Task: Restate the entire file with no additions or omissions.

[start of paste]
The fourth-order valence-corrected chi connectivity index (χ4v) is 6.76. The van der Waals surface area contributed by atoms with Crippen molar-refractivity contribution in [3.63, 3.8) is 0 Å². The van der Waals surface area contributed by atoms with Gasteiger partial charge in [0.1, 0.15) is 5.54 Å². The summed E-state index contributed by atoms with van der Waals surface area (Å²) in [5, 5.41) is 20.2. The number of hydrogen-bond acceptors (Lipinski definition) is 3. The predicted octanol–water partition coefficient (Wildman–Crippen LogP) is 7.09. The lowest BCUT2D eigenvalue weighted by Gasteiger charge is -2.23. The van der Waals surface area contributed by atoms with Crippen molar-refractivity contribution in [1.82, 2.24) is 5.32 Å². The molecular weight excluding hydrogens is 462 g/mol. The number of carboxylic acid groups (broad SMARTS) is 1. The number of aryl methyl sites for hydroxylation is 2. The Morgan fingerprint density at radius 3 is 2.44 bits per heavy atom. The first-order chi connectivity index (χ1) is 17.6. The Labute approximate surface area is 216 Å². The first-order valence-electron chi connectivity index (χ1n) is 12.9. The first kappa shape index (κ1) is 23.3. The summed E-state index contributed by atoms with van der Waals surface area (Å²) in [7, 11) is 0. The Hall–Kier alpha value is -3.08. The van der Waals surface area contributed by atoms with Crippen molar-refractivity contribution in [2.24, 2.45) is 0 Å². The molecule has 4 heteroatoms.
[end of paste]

The fourth-order valence-corrected chi connectivity index (χ4v) is 6.76. The van der Waals surface area contributed by atoms with Crippen molar-refractivity contribution in [3.63, 3.8) is 0 Å². The van der Waals surface area contributed by atoms with Gasteiger partial charge in [0.1, 0.15) is 5.54 Å². The summed E-state index contributed by atoms with van der Waals surface area (Å²) in [5, 5.41) is 20.2. The number of hydrogen-bond acceptors (Lipinski definition) is 3. The predicted octanol–water partition coefficient (Wildman–Crippen LogP) is 7.09. The lowest BCUT2D eigenvalue weighted by Gasteiger charge is -2.23. The van der Waals surface area contributed by atoms with Crippen molar-refractivity contribution in [1.82, 2.24) is 5.32 Å². The molecular weight excluding hydrogens is 462 g/mol. The number of carboxylic acid groups (broad SMARTS) is 1. The number of aryl methyl sites for hydroxylation is 2. The Morgan fingerprint density at radius 3 is 2.44 bits per heavy atom. The first-order chi connectivity index (χ1) is 17.6. The Labute approximate surface area is 216 Å². The first-order valence-electron chi connectivity index (χ1n) is 12.9. The first kappa shape index (κ1) is 23.3. The summed E-state index contributed by atoms with van der Waals surface area (Å²) in [7, 11) is 0. The Hall–Kier alpha value is -3.08. The van der Waals surface area contributed by atoms with Crippen molar-refractivity contribution in [2.24, 2.45) is 0 Å². The molecule has 4 heteroatoms.